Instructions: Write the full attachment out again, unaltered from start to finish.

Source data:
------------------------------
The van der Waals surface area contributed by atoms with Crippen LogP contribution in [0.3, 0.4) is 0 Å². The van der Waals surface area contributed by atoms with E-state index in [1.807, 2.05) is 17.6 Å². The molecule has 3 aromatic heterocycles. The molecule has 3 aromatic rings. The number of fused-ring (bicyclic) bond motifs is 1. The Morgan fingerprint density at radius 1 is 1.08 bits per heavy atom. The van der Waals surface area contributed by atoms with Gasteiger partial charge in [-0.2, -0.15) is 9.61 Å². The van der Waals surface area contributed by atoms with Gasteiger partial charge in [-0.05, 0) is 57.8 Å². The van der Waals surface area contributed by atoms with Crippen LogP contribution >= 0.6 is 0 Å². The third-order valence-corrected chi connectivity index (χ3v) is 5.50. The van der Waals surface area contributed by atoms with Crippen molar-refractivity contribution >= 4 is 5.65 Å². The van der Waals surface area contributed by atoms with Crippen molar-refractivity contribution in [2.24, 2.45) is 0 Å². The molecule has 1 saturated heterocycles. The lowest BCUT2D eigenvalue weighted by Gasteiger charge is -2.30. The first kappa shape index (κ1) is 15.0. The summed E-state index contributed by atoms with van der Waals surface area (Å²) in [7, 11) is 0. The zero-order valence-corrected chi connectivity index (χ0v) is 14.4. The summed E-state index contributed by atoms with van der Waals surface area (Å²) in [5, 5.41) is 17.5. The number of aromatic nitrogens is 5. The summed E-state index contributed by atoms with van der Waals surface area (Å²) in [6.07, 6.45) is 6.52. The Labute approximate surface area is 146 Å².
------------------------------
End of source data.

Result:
The van der Waals surface area contributed by atoms with Crippen LogP contribution in [0.3, 0.4) is 0 Å². The van der Waals surface area contributed by atoms with E-state index in [1.807, 2.05) is 17.6 Å². The molecule has 3 aromatic heterocycles. The molecule has 3 aromatic rings. The number of fused-ring (bicyclic) bond motifs is 1. The Morgan fingerprint density at radius 1 is 1.08 bits per heavy atom. The van der Waals surface area contributed by atoms with Gasteiger partial charge in [-0.2, -0.15) is 9.61 Å². The van der Waals surface area contributed by atoms with Gasteiger partial charge in [-0.05, 0) is 57.8 Å². The van der Waals surface area contributed by atoms with Crippen LogP contribution >= 0.6 is 0 Å². The third-order valence-corrected chi connectivity index (χ3v) is 5.50. The van der Waals surface area contributed by atoms with Crippen molar-refractivity contribution >= 4 is 5.65 Å². The van der Waals surface area contributed by atoms with Crippen molar-refractivity contribution in [2.24, 2.45) is 0 Å². The molecule has 1 saturated heterocycles. The lowest BCUT2D eigenvalue weighted by Gasteiger charge is -2.30. The first kappa shape index (κ1) is 15.0. The summed E-state index contributed by atoms with van der Waals surface area (Å²) in [7, 11) is 0. The zero-order valence-corrected chi connectivity index (χ0v) is 14.4. The summed E-state index contributed by atoms with van der Waals surface area (Å²) in [5, 5.41) is 17.5. The number of aromatic nitrogens is 5. The summed E-state index contributed by atoms with van der Waals surface area (Å²) in [6.07, 6.45) is 6.52. The Labute approximate surface area is 146 Å².